If the Flyers’ coaches and players took Tuesday night’s loss to the Islanders harder than they do most losses, if their quotes were a little more somber and serious, their faces all hangdogs, there was a good reason.
When defenseman Ryan Pulock stepped into a slap shot and ripped the puck over the right shoulder of Flyers goaltender Brian Elliott for the winning goal, with 41 seconds left in regulation, in the Islanders’ 5-3 victory, it cost the Flyers more than a chance to beat adivision rival. It cost them a commodity so valuable that it drives teams’ thinking and strategy throughout the NHL.
It cost them a point in the standings. One point.
By winning the game in regulation, the Islanders picked up two points and, more importantly, kept the Flyers from picking up any. That might not sound like much, but in the NHL, it’s everything — or, at least, teams treat it like it’s everything.
The Islanders now have 72 points this season and are in third place in the Metropolitan Division. The Flyers have 69 points, are in fifth place in the Metropolitan, and are clinging to the second of the Eastern Conference’s two wild-card berths. Three points don’t sound like much. But in the NHL, three points are huge. Three points can be an ocean.
Three points don’t look or feel like an ocean to anyone perusing the standings, of course. But they are, and players and coaches around the league know it. The NHL’s system for determining how teams collect points and earn spots in its postseason tournament is so cockamamie, geared toward artificially propping up teams and ginning up and maintaining interest in the regular season and early rounds of the playoffs, that it warps both the standings themselves and the manner in which teams play.
It’s strained. It’s silly. And it might just get the Flyers into the postseason.
Let’s go back in time a bit to explain. After the 1999-2000 season, the NHL adopted a new rule: When a game was tied at the end of regulation, each team was guaranteed a point. The teams would play a 4-on-4 overtime period. When the game was still deadlocked, it ended in a tie. When one team won in OT, it earned two points, but the losing team still earned one.
Then, coming out of the lockout that wiped out the 2004-05 season, the league tweaked the formula again, eliminating ties altogether. When tied after 60 minutes, the two teams would play a five-minute overtime period. When neither scored during overtime, a shootout would determine which team won the game and earned the all-important second point.
On the surface, all has been well. A 3-on-3 overtime period (implemented in 2015) can make for thrilling hockey — all that open space, so many scoring chances — and fans seem to love the shootout. But as often happens with radical change in any large institution, there have been some unintended consequences to this new system.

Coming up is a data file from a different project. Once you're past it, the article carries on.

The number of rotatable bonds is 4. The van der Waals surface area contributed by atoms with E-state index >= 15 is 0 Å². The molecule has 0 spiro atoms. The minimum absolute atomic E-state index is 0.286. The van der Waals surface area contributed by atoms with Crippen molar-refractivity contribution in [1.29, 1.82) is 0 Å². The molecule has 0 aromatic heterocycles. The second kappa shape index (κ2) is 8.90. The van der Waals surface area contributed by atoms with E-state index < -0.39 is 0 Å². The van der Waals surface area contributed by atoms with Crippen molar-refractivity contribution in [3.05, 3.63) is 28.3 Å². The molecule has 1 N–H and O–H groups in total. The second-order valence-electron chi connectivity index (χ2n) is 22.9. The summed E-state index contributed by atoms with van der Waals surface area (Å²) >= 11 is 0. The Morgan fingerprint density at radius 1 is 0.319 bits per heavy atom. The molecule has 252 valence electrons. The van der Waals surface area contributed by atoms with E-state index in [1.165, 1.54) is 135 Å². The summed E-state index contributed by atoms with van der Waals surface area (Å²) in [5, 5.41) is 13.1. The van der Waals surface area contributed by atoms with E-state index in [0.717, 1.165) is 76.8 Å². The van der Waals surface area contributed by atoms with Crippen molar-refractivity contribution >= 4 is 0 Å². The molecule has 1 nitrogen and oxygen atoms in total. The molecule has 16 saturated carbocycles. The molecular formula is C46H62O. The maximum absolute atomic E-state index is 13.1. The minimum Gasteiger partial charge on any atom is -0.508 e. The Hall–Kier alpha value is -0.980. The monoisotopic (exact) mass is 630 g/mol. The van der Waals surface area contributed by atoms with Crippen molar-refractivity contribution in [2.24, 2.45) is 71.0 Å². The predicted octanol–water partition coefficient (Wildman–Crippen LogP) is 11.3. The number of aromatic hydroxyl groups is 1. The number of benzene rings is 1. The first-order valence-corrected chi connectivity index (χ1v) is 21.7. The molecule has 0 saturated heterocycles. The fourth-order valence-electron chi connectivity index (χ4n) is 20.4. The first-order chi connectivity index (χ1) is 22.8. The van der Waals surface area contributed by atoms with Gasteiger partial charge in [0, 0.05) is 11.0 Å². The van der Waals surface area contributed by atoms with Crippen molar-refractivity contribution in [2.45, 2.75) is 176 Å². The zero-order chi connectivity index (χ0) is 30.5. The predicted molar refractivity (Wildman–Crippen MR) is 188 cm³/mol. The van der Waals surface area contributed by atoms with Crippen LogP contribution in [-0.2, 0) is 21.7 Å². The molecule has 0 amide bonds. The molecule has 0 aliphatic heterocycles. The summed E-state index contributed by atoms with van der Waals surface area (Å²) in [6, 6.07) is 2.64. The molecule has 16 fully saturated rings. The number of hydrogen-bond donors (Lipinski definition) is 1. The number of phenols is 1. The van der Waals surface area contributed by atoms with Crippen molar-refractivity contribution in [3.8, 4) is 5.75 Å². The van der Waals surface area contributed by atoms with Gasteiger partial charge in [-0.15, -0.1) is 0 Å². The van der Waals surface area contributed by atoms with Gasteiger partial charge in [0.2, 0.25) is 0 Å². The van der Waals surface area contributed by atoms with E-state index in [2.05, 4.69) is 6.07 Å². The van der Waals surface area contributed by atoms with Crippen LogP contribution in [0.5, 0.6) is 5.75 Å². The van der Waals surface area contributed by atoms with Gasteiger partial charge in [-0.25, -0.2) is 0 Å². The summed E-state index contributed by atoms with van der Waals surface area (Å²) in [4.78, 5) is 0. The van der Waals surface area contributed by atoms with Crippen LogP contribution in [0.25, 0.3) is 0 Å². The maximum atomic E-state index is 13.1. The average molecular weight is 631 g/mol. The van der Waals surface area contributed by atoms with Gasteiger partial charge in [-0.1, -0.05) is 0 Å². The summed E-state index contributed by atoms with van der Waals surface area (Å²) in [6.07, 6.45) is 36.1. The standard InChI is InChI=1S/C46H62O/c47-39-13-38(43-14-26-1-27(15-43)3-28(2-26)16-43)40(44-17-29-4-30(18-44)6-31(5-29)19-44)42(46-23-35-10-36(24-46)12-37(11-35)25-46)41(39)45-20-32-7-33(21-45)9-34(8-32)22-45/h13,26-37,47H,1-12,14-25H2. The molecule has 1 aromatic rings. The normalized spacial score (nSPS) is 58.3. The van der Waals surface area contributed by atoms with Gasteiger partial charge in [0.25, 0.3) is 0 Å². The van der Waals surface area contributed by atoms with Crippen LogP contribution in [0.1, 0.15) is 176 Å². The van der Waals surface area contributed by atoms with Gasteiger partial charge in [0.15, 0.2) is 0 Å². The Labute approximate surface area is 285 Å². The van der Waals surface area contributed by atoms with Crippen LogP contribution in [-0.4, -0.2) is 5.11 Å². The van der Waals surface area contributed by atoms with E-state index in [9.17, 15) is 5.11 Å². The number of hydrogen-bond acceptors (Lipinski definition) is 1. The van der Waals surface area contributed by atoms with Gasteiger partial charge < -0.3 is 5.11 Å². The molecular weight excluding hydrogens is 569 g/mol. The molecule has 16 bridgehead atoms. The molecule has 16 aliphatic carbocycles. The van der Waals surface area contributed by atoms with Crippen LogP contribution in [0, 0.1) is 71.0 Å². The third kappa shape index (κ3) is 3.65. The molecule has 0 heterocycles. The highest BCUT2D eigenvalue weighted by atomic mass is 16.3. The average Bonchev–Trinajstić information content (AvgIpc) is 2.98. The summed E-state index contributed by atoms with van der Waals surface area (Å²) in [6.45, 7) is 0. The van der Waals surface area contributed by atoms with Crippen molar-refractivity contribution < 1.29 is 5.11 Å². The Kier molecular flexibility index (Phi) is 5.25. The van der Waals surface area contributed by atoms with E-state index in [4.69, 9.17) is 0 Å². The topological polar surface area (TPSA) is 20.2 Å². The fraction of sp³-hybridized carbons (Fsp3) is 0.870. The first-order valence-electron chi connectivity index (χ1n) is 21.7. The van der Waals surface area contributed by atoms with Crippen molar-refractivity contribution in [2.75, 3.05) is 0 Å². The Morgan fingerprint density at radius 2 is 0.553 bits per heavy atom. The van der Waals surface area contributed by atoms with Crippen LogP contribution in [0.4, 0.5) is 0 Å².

Over time, teams began to direct themselves toward achieving one goal: assuring themselves of at least one point in any game. When the score is tied late in the third period, why push to score the winning goal in regulation when, in doing so, you might open yourself up to an odd-man rush, lose the game before overtime, and get nothing for your trouble?
“Since I’ve been in the league, it’s been that way,” said Flyers defenseman Matt Niskanen, who is in his 13th NHL season. “There’s not a defined minute in the third period when you start doing that. It might be different for each team, depending on where you’re at. But there’s a point, for sure, that your mindset switches. ‘We’ll take an offensive chance, but …’ ”
The result has been a predictable trend: It’s no longer unusual for 20-25% of a team’s games to be decided in either 3-on-3 overtime or shootouts, and those artifices — neither of which is used in the postseason — are often the determining factors in whether a team qualifies for the postseason.
Look at the Eastern Conference standings. Entering Wednesday night’s slate of games, six teams were clustered between 66 and 72 points, and each of them had played between 11 and 17 games that ended after regulation.
“Our players right now are looking at the standings,” Flyers coach Alain Vigneault said. “They know it’s a battle. It’s a battle every night for points.”
So teams become more homogenous and conservative in their styles of play in the name of chasing those all-important points. The overall strengths and weaknesses that might separate teams over a full season are de-emphasized because so many clubs are content to have their fates determined largely by processes and outcomes that often come down to randomness, a couple of skilled players, and luck.
For instance, the Carolina Hurricanes, who have 67 points, have won 10 of their 13 games that have ended tied in regulation. Those 10 extra points, from overtime and shootout wins, are keeping the ‘Canes in the playoff race. The Flyers, who have a notoriously lousy history in shootouts, have reversed that fortune some this season: They’ve won nine of their 16 OT/shootout games. Those nine victories matter a lot, but what matters more is that the Flyers have gotten points in all 16 of those games.